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Of People, Places and Things- The Journal's Birthday


Fri, Oct 11th, 2002
Posted in Columnists

Overheard at Wheelers Bar & Grill in Harmony a few weeks ago:Two older men are having lunch. One of the men asks another man who has just come into the restaurant what he has been doing all morning.“Reading the Journal,” was the man’s reply.“What are you going to be doing this afternoon?” the other of the two men asked.“Reading the Journal,” the man said matter of factly.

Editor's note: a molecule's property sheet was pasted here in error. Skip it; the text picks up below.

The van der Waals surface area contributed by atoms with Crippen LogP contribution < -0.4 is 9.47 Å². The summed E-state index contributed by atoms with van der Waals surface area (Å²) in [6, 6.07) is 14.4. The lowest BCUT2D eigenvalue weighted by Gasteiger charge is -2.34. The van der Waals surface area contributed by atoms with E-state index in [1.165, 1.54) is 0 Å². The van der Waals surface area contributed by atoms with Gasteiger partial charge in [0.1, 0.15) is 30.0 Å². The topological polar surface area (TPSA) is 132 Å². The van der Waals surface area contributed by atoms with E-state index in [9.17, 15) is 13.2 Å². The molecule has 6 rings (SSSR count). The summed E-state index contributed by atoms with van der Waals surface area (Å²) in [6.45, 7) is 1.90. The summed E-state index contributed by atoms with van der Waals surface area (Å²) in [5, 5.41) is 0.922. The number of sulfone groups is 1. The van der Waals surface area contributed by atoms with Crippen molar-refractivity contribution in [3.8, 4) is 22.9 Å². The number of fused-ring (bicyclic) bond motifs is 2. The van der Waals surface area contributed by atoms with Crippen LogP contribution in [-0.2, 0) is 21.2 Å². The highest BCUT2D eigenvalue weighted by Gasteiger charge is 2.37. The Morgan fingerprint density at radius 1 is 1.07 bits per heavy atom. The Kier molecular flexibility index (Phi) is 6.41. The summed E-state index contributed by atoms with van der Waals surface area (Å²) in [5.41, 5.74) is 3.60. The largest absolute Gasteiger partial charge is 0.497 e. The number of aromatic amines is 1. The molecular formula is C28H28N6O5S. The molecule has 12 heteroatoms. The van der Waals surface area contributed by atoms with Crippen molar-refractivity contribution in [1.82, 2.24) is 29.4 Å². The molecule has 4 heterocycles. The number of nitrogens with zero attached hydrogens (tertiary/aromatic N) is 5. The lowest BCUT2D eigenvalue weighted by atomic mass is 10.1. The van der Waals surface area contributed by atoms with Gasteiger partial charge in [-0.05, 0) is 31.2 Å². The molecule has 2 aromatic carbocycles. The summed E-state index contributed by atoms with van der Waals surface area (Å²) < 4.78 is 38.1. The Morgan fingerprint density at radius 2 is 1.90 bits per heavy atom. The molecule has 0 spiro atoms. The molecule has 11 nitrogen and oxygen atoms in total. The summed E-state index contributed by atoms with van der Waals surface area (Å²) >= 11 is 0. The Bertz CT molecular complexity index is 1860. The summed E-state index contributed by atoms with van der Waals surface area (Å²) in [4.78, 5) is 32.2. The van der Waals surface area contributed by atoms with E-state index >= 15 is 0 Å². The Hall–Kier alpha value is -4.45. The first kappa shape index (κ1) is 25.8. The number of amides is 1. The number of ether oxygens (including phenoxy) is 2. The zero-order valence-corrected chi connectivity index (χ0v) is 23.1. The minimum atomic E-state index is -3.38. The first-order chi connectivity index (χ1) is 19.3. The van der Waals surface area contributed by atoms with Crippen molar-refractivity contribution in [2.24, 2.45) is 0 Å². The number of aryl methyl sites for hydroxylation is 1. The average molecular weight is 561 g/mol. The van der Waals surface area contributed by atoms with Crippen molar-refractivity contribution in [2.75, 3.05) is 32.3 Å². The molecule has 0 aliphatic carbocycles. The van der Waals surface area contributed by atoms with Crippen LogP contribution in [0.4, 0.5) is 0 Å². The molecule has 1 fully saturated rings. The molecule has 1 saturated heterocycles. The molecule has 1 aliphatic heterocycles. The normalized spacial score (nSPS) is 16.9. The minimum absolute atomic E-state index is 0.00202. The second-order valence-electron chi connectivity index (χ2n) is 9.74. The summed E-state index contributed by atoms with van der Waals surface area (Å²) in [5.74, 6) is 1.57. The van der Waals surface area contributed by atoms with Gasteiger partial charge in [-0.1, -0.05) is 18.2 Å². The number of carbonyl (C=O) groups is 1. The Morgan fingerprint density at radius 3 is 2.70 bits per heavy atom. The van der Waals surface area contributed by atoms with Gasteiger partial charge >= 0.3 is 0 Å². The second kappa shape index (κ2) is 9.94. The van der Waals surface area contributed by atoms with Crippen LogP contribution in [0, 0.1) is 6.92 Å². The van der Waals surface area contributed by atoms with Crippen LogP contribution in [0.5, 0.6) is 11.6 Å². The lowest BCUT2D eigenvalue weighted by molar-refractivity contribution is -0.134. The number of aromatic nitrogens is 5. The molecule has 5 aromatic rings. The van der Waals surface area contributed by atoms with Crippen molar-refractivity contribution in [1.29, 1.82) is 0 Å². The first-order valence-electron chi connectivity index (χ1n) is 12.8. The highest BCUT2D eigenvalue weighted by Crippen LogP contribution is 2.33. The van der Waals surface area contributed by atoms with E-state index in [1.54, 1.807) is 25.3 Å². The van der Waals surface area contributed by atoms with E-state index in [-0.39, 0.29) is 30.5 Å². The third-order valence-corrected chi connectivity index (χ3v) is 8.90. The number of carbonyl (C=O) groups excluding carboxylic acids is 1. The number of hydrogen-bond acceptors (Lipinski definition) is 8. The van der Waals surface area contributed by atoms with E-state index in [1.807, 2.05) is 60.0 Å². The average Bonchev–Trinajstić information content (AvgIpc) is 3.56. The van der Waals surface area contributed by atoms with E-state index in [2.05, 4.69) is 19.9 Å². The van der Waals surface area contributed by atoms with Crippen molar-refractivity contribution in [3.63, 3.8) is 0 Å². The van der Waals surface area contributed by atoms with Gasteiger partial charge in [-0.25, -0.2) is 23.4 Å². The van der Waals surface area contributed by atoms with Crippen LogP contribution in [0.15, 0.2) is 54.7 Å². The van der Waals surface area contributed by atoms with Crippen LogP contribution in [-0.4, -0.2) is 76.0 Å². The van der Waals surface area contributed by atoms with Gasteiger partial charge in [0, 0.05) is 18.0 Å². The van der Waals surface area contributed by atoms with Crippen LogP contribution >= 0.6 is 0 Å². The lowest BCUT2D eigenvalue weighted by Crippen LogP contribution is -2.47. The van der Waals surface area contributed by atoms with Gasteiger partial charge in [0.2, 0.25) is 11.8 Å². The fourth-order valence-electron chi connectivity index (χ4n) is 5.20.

In the excitement of putting out a paper every week, we missed the Journal’s birthday a couple weeks ago. If you look at the upper top right area of the front page you’ll see that this paper, October 14, is Volume 18 Issue 2. Yes, two weeks ago we started our 18th year.Back in1985, a free paper was a novel idea, especially in a rural area. Shoppers had been around for quite awhile, but the idea of having advertising pay for the printing and delivery of a newspaper was a novel idea. Free papers, primarily covering arts and entertainment, were around in large urban areas. These were targeted primarily at young people. Many of the more news oriented free papers, like the Village Voice in New York, were considered a part of the alternative press, and often scooped the large corporate papers on political stories. Most of these free papers were not sent through the mails, but picked up by patrons at distribution racks.Larry Salge, the Journal editor and publisher in 1985 wrote: “We knew that if we charged for subscriptions we could not reach every home, because some people would not subscribe even if it cost just a dollar a year.”And, yet, the owners at that time knew that they would have to charge more for advertising than other papers in order to cover the costs of printing and mailing the papers out. It took considerable risk to bring out the Journal back then, not knowing whether local business would support this new effort.Clearly one of the goals of the Journal was to bring the communities of Fillmore County together by delivering county news to a regional readership that went beyond the individual coverage that town newspapers provided.Salge wrote at the time: “Our staff worked hard to come up with an idea that would work for Fillmore County, both for the consumers and the advertisers... We didn’t want the Journal to be just another Shopper.” The first issue of the Journal came out on September 30, 1985. It was 16 pages and reached 10,300 households. There was a feature story about the new town murals in Spring Grove and about the apple orchards of Fillmore County. The county commissioners were discussing whether to merge county corrections with Olmsted and Dodge counties and the 911 emergency system was being installed county-wide. The DNR was considering whether to buy Mystery Cave and were seeking public input. The Mill Street Mall in Rushford was scheduled to have their grand opening on October 4. And it was reported that Neoma Youngquist won top honors in the Most Delectable category at the Lanesboro Fall Fest, with her Sour Cream Rhubarb Pie. The Journal office started out in Harmony and moved to Preston at the beginning of January 1986 and has been based in Preston ever since. On its 17th birthday issue, September 31, 2002, the Journal was 40 pages in length and our main feature profiled the Great Barns of Fillmore County. We print 11,000 issues of the Journal each Friday night at the LaCrosse Tribune. The papers are then weighed and postage paid for third class mail at the Winona Post Office. The papers are then shipped to the Rochester Post Office on Saturday for delivery to area post offices on Mondays. Our circulation and distribution is determined by advertising, so while most people who live in Fillmore County receive the Journal free each week, some do not.In addition to approximately 9,300 free papers and over 500 paid subscriptions, nearly 1,000 Journals are distributed free each week at various locations in several area towns, including Chatfield, Caledonia, Spring Grove, Houston, Ostrander and Grand Meadow.If you get the Journal delivered free to your home, be sure to thank an advertiser. They are the ones that believed in the Journal seventeen years ago, and continue to do so today. And if you do pay to get the Journal, we think you are getting good value at $30 per year. The goals of the Journal have not changed much in 17 years. We still believe that there is a need to link our communities together by sharing news and information. “The Journal is unlike any other paper in Fillmore County,” Salge wrote 17 years ago. We still think that’s true today.

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